Worldwide River Studies Go Deep with Montana Help
People now are wearing body monitors on their arms that are constantly checking on their heart rate and vital signs, even how long they're sleeping at night, and whether it's "good" sleep. Researchers are hoping to do similar studies on the world's rivers and streams.
The University of Montana's Flathead Lake Biological Station has five current and former researchers help with a massive one-year study of over 200 rivers, trying to continuously monitor the "pulse" of the streams.
Some of the sensors were taking readings every 15 minutes - 24 hours a day. The results are showing constant changes in oxygen and carbon levels and how those levels are affected by fish, insects, algae and the little microbes that are floating around.
The analysis team, led by Duke University professor Emily Bernhardt, included the biological station's stream ecology professor Bob Hall and researchers Maite Arroita, Joanna Balszczak, Alice Cart and Lauren Koenig.
With the new data, the scientists could mare accurately track the "vital signs" of the waterways and how the health changes with land development and other disturbances near the rivers.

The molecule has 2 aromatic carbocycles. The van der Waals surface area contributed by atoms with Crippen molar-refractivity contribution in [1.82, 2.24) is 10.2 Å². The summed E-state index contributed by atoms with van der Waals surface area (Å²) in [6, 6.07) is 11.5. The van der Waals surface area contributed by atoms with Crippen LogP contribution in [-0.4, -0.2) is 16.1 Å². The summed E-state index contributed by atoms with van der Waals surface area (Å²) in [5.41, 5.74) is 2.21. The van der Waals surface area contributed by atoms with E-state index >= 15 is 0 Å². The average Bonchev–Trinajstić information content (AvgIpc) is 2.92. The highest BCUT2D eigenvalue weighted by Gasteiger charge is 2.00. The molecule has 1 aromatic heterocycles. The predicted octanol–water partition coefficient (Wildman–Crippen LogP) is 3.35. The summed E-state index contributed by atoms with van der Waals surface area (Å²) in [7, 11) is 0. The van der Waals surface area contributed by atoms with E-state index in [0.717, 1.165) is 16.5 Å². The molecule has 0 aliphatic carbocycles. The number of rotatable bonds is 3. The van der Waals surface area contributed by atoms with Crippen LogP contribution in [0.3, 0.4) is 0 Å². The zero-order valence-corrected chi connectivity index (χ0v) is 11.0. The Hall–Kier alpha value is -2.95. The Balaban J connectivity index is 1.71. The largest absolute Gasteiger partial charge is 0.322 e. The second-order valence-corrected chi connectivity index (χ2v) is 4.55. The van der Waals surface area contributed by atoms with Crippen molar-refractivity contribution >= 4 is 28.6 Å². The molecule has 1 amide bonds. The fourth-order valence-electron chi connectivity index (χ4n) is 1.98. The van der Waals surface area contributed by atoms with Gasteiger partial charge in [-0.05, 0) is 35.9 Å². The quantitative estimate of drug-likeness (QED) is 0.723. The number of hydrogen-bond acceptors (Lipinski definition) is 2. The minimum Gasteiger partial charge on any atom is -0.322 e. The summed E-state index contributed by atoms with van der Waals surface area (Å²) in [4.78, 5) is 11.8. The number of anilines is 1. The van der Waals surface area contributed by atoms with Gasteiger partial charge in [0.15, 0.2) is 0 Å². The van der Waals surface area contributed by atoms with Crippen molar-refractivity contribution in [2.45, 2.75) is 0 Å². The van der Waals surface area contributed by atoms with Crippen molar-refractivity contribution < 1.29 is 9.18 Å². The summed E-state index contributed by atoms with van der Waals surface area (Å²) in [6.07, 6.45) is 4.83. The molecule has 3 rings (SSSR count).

Detailed results point to main events affecting river health
Of course there are seasonal changes, but events such as flooding, drought or smaller events such as sudden rainstorms can make a big difference in the oxygen and carbon levels in the water. But one of the most important factors was sunlight.
The initial studies point toward more intense study of annual light exposure, along with changes in water levels. Hall said in a UM news release, "Our study provides a lens from which we can examine how changes in land use and climate can affect energy inputs to riverine food webs across many rivers through time."
The cycle of healthy plants and smaller creatures on up to fish and general stream health also points to human involvement, such as changes in streamside vegetation or flows affected by dam operations.
Alice Carter, one of the study's authors, said, "Disturbance and change are the norms. Measuring the 'pulse' of the river allows us to see how this influences the lives of organisms and how humans are changing these patterns."
Ten academic and government institutions were involved, with funding from the National Science Foundation.